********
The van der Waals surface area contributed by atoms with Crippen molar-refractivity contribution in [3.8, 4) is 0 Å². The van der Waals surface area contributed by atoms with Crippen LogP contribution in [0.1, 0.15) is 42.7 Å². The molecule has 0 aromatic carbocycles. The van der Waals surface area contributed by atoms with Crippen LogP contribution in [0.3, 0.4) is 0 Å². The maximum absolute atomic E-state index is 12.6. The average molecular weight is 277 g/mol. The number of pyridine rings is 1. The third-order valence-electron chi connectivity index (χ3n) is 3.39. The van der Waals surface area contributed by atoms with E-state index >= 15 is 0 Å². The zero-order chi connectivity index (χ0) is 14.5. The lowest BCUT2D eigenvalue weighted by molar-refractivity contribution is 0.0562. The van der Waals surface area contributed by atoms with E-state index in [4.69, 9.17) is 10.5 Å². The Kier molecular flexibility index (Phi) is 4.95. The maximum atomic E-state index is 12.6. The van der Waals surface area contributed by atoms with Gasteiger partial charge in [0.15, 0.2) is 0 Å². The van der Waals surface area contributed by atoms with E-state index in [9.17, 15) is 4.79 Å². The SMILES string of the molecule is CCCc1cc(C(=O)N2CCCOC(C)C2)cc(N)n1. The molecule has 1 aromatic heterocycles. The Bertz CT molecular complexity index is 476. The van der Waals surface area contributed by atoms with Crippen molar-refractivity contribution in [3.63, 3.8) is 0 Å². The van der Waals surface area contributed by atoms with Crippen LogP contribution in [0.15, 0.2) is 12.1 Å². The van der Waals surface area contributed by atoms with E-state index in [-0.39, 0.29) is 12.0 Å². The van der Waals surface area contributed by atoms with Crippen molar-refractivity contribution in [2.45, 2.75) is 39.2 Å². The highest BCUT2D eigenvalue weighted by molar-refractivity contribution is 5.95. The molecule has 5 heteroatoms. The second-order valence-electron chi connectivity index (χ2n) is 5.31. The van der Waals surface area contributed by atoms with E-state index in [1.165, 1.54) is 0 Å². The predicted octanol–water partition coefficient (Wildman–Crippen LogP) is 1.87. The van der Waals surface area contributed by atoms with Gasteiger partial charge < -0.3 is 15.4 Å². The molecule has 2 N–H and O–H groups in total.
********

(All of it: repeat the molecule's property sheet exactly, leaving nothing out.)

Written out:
The van der Waals surface area contributed by atoms with Crippen molar-refractivity contribution in [3.8, 4) is 0 Å². The van der Waals surface area contributed by atoms with Crippen LogP contribution in [0.1, 0.15) is 42.7 Å². The molecule has 0 aromatic carbocycles. The van der Waals surface area contributed by atoms with Crippen LogP contribution in [0.3, 0.4) is 0 Å². The maximum absolute atomic E-state index is 12.6. The average molecular weight is 277 g/mol. The number of pyridine rings is 1. The third-order valence-electron chi connectivity index (χ3n) is 3.39. The van der Waals surface area contributed by atoms with E-state index >= 15 is 0 Å². The zero-order chi connectivity index (χ0) is 14.5. The lowest BCUT2D eigenvalue weighted by molar-refractivity contribution is 0.0562. The van der Waals surface area contributed by atoms with E-state index in [4.69, 9.17) is 10.5 Å². The Kier molecular flexibility index (Phi) is 4.95. The maximum atomic E-state index is 12.6. The van der Waals surface area contributed by atoms with Gasteiger partial charge in [0.15, 0.2) is 0 Å². The van der Waals surface area contributed by atoms with E-state index in [9.17, 15) is 4.79 Å². The SMILES string of the molecule is CCCc1cc(C(=O)N2CCCOC(C)C2)cc(N)n1. The molecule has 1 aromatic heterocycles. The Bertz CT molecular complexity index is 476. The van der Waals surface area contributed by atoms with Crippen molar-refractivity contribution in [3.63, 3.8) is 0 Å². The van der Waals surface area contributed by atoms with Crippen LogP contribution in [0.15, 0.2) is 12.1 Å². The van der Waals surface area contributed by atoms with E-state index in [-0.39, 0.29) is 12.0 Å². The van der Waals surface area contributed by atoms with Crippen molar-refractivity contribution in [2.45, 2.75) is 39.2 Å². The highest BCUT2D eigenvalue weighted by molar-refractivity contribution is 5.95. The molecule has 5 heteroatoms. The second-order valence-electron chi connectivity index (χ2n) is 5.31. The van der Waals surface area contributed by atoms with E-state index in [1.165, 1.54) is 0 Å². The predicted octanol–water partition coefficient (Wildman–Crippen LogP) is 1.87. The van der Waals surface area contributed by atoms with Gasteiger partial charge < -0.3 is 15.4 Å². The molecule has 2 N–H and O–H groups in total.